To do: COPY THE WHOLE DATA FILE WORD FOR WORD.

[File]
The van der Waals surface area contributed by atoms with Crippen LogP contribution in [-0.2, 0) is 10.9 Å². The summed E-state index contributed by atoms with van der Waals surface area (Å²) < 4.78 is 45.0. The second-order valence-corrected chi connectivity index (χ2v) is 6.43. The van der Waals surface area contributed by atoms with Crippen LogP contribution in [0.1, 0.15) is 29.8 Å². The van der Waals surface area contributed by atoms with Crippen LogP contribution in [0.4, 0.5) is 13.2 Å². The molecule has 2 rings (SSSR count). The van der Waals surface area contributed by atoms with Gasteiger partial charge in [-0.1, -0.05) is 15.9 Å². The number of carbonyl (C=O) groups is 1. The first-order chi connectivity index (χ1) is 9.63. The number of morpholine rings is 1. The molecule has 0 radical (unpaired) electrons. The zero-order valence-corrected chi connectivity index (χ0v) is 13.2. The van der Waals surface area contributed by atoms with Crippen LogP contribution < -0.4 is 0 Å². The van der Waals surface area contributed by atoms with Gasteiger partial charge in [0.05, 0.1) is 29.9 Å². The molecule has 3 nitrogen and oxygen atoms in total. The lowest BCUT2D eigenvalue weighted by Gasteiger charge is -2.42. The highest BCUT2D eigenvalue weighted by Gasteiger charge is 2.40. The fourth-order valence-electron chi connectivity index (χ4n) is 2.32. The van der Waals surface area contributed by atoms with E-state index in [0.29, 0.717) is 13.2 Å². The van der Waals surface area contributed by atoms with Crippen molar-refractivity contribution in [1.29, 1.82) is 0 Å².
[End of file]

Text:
The van der Waals surface area contributed by atoms with Crippen LogP contribution in [-0.2, 0) is 10.9 Å². The summed E-state index contributed by atoms with van der Waals surface area (Å²) < 4.78 is 45.0. The second-order valence-corrected chi connectivity index (χ2v) is 6.43. The van der Waals surface area contributed by atoms with Crippen LogP contribution in [0.1, 0.15) is 29.8 Å². The van der Waals surface area contributed by atoms with Crippen LogP contribution in [0.4, 0.5) is 13.2 Å². The molecule has 2 rings (SSSR count). The van der Waals surface area contributed by atoms with Gasteiger partial charge in [-0.1, -0.05) is 15.9 Å². The number of carbonyl (C=O) groups is 1. The first-order chi connectivity index (χ1) is 9.63. The number of morpholine rings is 1. The molecule has 0 radical (unpaired) electrons. The zero-order valence-corrected chi connectivity index (χ0v) is 13.2. The van der Waals surface area contributed by atoms with Crippen LogP contribution < -0.4 is 0 Å². The van der Waals surface area contributed by atoms with Gasteiger partial charge in [0.05, 0.1) is 29.9 Å². The molecule has 3 nitrogen and oxygen atoms in total. The lowest BCUT2D eigenvalue weighted by Gasteiger charge is -2.42. The highest BCUT2D eigenvalue weighted by Gasteiger charge is 2.40. The fourth-order valence-electron chi connectivity index (χ4n) is 2.32. The van der Waals surface area contributed by atoms with E-state index in [0.29, 0.717) is 13.2 Å². The van der Waals surface area contributed by atoms with Crippen molar-refractivity contribution in [1.29, 1.82) is 0 Å².